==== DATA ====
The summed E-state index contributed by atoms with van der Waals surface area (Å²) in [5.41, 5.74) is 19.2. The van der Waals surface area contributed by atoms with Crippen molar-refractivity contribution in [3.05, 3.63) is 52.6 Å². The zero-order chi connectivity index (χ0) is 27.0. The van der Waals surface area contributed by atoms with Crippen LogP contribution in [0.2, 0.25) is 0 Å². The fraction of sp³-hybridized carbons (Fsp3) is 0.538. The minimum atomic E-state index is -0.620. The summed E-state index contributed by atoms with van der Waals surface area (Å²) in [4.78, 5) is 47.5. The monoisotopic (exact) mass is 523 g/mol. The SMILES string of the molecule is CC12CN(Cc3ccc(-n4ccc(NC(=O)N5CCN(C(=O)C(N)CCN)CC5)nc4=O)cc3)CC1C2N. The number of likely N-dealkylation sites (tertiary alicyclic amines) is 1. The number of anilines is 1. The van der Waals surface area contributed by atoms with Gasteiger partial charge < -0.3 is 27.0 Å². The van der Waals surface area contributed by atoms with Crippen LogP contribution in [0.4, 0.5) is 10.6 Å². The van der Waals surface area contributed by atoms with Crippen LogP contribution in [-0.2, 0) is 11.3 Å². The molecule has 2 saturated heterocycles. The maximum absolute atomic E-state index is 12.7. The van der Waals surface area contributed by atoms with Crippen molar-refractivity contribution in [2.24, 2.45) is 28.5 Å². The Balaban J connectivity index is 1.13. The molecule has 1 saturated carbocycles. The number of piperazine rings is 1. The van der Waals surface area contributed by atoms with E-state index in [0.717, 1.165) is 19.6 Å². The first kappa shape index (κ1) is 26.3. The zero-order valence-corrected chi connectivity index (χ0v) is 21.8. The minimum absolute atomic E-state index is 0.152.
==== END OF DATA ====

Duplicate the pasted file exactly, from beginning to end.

The summed E-state index contributed by atoms with van der Waals surface area (Å²) in [5.41, 5.74) is 19.2. The van der Waals surface area contributed by atoms with Crippen molar-refractivity contribution in [3.05, 3.63) is 52.6 Å². The zero-order chi connectivity index (χ0) is 27.0. The van der Waals surface area contributed by atoms with Crippen LogP contribution in [0.2, 0.25) is 0 Å². The fraction of sp³-hybridized carbons (Fsp3) is 0.538. The minimum atomic E-state index is -0.620. The summed E-state index contributed by atoms with van der Waals surface area (Å²) in [4.78, 5) is 47.5. The monoisotopic (exact) mass is 523 g/mol. The SMILES string of the molecule is CC12CN(Cc3ccc(-n4ccc(NC(=O)N5CCN(C(=O)C(N)CCN)CC5)nc4=O)cc3)CC1C2N. The number of likely N-dealkylation sites (tertiary alicyclic amines) is 1. The number of anilines is 1. The van der Waals surface area contributed by atoms with Gasteiger partial charge < -0.3 is 27.0 Å². The van der Waals surface area contributed by atoms with Crippen LogP contribution in [0.4, 0.5) is 10.6 Å². The van der Waals surface area contributed by atoms with Crippen LogP contribution in [-0.2, 0) is 11.3 Å². The molecule has 2 saturated heterocycles. The maximum absolute atomic E-state index is 12.7. The van der Waals surface area contributed by atoms with Crippen molar-refractivity contribution in [2.24, 2.45) is 28.5 Å². The Balaban J connectivity index is 1.13. The molecule has 1 saturated carbocycles. The number of piperazine rings is 1. The van der Waals surface area contributed by atoms with E-state index in [0.717, 1.165) is 19.6 Å². The first kappa shape index (κ1) is 26.3. The zero-order valence-corrected chi connectivity index (χ0v) is 21.8. The minimum absolute atomic E-state index is 0.152.